The major concern over mobile phones has been the suggestion that their use increases the risk of two types of a brain tumour, acoustic neuroma (Fig. 1) and glioma, and that youngsters are particularly susceptible.
1. A vestibular schwannoma visualised by magnetic resonance imaging (MRI).
As with childhood leukaemia, a major problem is that these cancers are rare in adults (one in 100,000 for acoustic neuroma and one in 30,000 for glioma) and even rarer in children. The events that cause these tumours, therefore, occur infrequently and it is difficult to show that using a mobile phone increases their probability. The ideal statistical way to tackle this sort of problem is to study a large number of people. The biggest survey so far, from Denmark, was of 420,000 people and concluded that there was no link between mobile phone use and any kind of cancer. Those who had used mobiles for over ten years showed no increased incidence of brain tumours and there was no trend of cancer development with time after first subscribing to a phone. Another Scandinavian study showed no significant increase in the incidence of brain tumours between1974 to 2003 (when there were 59,984 cases), despite the fact that from the mid-1990s on the Nordic populace took to mobile phones in a big way.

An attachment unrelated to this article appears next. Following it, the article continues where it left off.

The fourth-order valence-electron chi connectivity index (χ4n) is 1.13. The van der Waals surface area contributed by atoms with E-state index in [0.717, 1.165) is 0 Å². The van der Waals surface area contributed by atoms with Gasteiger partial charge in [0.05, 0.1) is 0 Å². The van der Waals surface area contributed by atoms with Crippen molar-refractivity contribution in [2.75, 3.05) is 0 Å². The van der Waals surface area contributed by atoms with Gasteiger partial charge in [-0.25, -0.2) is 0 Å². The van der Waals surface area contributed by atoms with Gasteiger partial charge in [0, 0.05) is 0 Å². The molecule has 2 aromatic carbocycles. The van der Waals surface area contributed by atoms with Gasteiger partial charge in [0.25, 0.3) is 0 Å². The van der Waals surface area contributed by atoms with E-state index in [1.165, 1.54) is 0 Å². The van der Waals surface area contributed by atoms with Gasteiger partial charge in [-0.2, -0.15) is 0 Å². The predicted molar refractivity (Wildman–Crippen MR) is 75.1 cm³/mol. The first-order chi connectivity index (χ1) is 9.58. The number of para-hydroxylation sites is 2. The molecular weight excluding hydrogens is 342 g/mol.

More recently still the biggest survey yet to be published came from The INTERPHONE Study Group (2010). Covering 13 countries it was set up by the International Agency for Research on Cancer (IARC) to address the question of whether mobile phones increase the risk of brain tumours within the first 10 to 15 years of use. The authors concluded that ‘Overall, no increase in the glioma or meningioma was observed with use of mobile phones’. The large cohorts in these three studies give considerable weight to their conclusions by comparison with surveys that have shown a link between mobile phones and cancer, in which the number of cases was generally very small (mostly fewer than 40).
It is appropriate to leave the last word on the risks of mobile phones to the exhaustive UK Government-commissioned Stewart report (IEGMP, 2000), an analysis by an independent group of experts of both the epidemiology and the experimental evidence relating to biological effects of mobiles. The overall conclusions were that the experimental evidence from studies on cells and animals does not suggest that mobile phone emissions, within existing International Commission on Non-Ionizing Radiation Protection (ICNIRP) guidelines, have any adverse effects on health. Furthermore, the epidemiological evidence does not suggest that mobile phone emissions cause cancer nor is there any risk to people who live near base stations. Nevertheless, the period over which cancers may develop is long compared with that for which mobile phones have been in widespread use and there is evidence that mobile phone emissions may interfere with the electrical activity of the brain. For these reasons, the report recommended continued research into this question.